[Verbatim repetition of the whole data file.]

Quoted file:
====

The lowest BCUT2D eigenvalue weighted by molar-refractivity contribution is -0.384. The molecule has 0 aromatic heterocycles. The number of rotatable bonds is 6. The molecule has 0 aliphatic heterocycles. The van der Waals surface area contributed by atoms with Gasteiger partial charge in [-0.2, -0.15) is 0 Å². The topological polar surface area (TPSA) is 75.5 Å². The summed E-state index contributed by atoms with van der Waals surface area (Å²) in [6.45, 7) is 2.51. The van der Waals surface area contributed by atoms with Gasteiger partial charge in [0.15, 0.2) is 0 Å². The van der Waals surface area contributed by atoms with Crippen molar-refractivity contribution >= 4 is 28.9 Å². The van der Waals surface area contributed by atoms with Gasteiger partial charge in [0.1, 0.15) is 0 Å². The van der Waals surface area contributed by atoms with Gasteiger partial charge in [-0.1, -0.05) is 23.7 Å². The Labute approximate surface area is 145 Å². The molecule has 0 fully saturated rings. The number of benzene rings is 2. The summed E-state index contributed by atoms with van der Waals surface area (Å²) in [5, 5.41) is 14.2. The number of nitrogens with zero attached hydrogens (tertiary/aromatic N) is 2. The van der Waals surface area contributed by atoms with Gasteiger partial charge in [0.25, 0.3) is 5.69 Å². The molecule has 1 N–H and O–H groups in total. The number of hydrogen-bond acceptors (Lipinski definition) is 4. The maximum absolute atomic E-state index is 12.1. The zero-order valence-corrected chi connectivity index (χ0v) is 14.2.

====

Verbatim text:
The lowest BCUT2D eigenvalue weighted by molar-refractivity contribution is -0.384. The molecule has 0 aromatic heterocycles. The number of rotatable bonds is 6. The molecule has 0 aliphatic heterocycles. The van der Waals surface area contributed by atoms with Gasteiger partial charge in [-0.2, -0.15) is 0 Å². The topological polar surface area (TPSA) is 75.5 Å². The summed E-state index contributed by atoms with van der Waals surface area (Å²) in [6.45, 7) is 2.51. The van der Waals surface area contributed by atoms with Gasteiger partial charge in [0.15, 0.2) is 0 Å². The van der Waals surface area contributed by atoms with Crippen molar-refractivity contribution >= 4 is 28.9 Å². The van der Waals surface area contributed by atoms with Gasteiger partial charge in [0.1, 0.15) is 0 Å². The van der Waals surface area contributed by atoms with Gasteiger partial charge in [-0.1, -0.05) is 23.7 Å². The Labute approximate surface area is 145 Å². The molecule has 0 fully saturated rings. The number of benzene rings is 2. The summed E-state index contributed by atoms with van der Waals surface area (Å²) in [5, 5.41) is 14.2. The number of nitrogens with zero attached hydrogens (tertiary/aromatic N) is 2. The van der Waals surface area contributed by atoms with Gasteiger partial charge in [0.25, 0.3) is 5.69 Å². The molecule has 1 N–H and O–H groups in total. The number of hydrogen-bond acceptors (Lipinski definition) is 4. The maximum absolute atomic E-state index is 12.1. The zero-order valence-corrected chi connectivity index (χ0v) is 14.2.